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Plant biologists, bacteriologists, protein biochemists, and other scientists have widely studied opsins at the basic science level since the 1970s. Their goal has been to find out how these compact light-powered machines work. It was clear to one of us (Boyden) around a decade ago that opsins could, if genetically expressed in cells that signal via electricity (such as neurons or heart cells), be used to alter the electrical activity of those cells in response to pulses of light.

Such tools could thus be a huge benefit to neuroscience. They could enable scientists to assess the causal role of a specific cell type or neural activity pattern in a behavior or pathology, and make it easier to study how other excitable cells, such as heart, immune, and muscle cells, play roles in organ and organism function. Furthermore, given the emerging importance of neuromodulation therapy tools, such as deep brain stimulation (DBS), opsins could enable novel therapies for correcting aberrant activity in the nervous system.

What might be called the “example phase” of this econeering field began about 10 years ago, when several papers suggested that these molecules might be used safely and efficaciously in mammalian cells. For example, foundational papers in 1999 (by Okuno and colleagues) and 2003 (by Nagel and colleagues) revealed and characterized opsins from archaebacteria and algae with properties appropriate for expression and operation in electrically excitable mammalian cells. Even within these papers, basic science examples began to lead directly to bioengineering insights, demonstrating in the case of the Nagel paper that an opsin could be expressed and successfully operate in a mammalian cell line. In 2005 and 2007, we and our colleagues, in a collaboration between basic scientists and bioengineers, showed that these molecules, when genetically expressed in neurons, could be used to mediate light-driven activation of neurons and light-driven quieting of neurons. In the few years since, these tools have found use in activities ranging from accelerating drug screening, to investigating how neural circuits implement sensation, movement, cognition, and emotion, to analyzing the pathological circuitry of, and development of novel therapies for, neural disorders.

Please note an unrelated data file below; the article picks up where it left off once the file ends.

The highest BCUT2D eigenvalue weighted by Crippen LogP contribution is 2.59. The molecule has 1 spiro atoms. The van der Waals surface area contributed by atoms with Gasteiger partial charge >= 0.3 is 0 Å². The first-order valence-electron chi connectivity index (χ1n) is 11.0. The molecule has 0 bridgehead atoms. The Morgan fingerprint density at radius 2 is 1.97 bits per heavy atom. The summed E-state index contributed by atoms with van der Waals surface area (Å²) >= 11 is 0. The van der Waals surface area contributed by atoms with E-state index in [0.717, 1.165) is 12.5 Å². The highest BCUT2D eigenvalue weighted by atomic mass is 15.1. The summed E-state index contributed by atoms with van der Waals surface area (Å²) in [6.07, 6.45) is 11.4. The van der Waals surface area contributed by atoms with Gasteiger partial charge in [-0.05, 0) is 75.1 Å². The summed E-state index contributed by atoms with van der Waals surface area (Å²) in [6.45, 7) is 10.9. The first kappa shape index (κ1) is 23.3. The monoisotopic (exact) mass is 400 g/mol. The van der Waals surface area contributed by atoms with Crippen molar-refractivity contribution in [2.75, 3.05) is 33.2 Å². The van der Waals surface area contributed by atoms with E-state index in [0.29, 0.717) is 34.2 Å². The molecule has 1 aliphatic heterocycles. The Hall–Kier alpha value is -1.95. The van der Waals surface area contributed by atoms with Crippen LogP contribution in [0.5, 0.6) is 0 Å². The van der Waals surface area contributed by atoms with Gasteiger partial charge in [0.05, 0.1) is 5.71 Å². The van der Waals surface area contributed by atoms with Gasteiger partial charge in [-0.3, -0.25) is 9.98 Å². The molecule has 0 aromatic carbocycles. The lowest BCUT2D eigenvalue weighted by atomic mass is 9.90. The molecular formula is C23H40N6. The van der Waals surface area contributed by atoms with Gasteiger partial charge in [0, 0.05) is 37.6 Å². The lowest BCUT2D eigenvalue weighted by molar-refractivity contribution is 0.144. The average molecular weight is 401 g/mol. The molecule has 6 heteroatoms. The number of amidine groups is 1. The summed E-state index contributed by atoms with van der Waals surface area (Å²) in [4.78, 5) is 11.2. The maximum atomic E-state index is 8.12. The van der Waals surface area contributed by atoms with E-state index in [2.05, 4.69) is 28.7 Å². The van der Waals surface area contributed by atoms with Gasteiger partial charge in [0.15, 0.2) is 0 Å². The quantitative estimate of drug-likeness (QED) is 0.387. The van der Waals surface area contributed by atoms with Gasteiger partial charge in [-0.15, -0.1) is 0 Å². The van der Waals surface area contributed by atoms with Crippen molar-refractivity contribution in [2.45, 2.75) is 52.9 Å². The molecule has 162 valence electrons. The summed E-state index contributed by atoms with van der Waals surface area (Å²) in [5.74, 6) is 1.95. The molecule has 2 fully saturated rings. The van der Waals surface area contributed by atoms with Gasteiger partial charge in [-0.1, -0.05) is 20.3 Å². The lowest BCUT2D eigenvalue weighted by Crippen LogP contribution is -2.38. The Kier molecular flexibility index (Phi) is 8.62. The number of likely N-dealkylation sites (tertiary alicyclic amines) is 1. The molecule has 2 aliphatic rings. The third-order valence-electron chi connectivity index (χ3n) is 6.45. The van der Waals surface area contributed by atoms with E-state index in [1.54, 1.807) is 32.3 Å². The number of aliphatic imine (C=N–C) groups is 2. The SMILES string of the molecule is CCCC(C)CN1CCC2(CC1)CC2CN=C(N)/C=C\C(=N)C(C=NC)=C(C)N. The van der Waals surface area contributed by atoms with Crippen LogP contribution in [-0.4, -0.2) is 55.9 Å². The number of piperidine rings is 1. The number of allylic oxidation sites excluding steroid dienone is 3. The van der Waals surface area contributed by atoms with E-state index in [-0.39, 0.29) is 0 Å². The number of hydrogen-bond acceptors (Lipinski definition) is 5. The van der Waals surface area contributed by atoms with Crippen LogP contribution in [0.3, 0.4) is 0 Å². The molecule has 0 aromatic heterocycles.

Now this econeering quest is entering what could be called the “classification phase,” as we acquire enough data to predict the ecological resources that will yield tools optimal for specific bioengineering goals. For example, in a paper from our research group published in Nature on January 7, 2010, we screened natural opsins from species from every kingdom of living organism except for animals. With enough examples in hand, distinct classes of opsins emerged, with different functional properties.

We found that opsins from species of fungi were more easily driven by blue light than opsins from species of archaebacteria, which were more easily driven by yellow or red light. The two classes, together, enable perturbation of two sets of neurons by two different colors of light. This finding not only enables very powerful perturbation of two intermeshed neural populations separately– important for determining how they work together–but also opens up the possibility of altering activity in two different cell types, opening up new clinical possibilities for correcting aberrant brain activity. Building off of data from and conversations with many basic scientists, we then began mutating these genes to explore the classes more thoroughly, creating artificial opsins to help us identify the boundary between the classes. Understanding these boundaries not only gave us clarity about the space of bioengineering possibility, but told us where to look further in nature if we wanted to augment a specific bioengineering property.

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Credit: Brian Chow, Xue Han and Ed Boyden/MIT

Tagged: Biomedicine, optogenetics, bioengineering, gene expression, neuron, flourescent, neural interface

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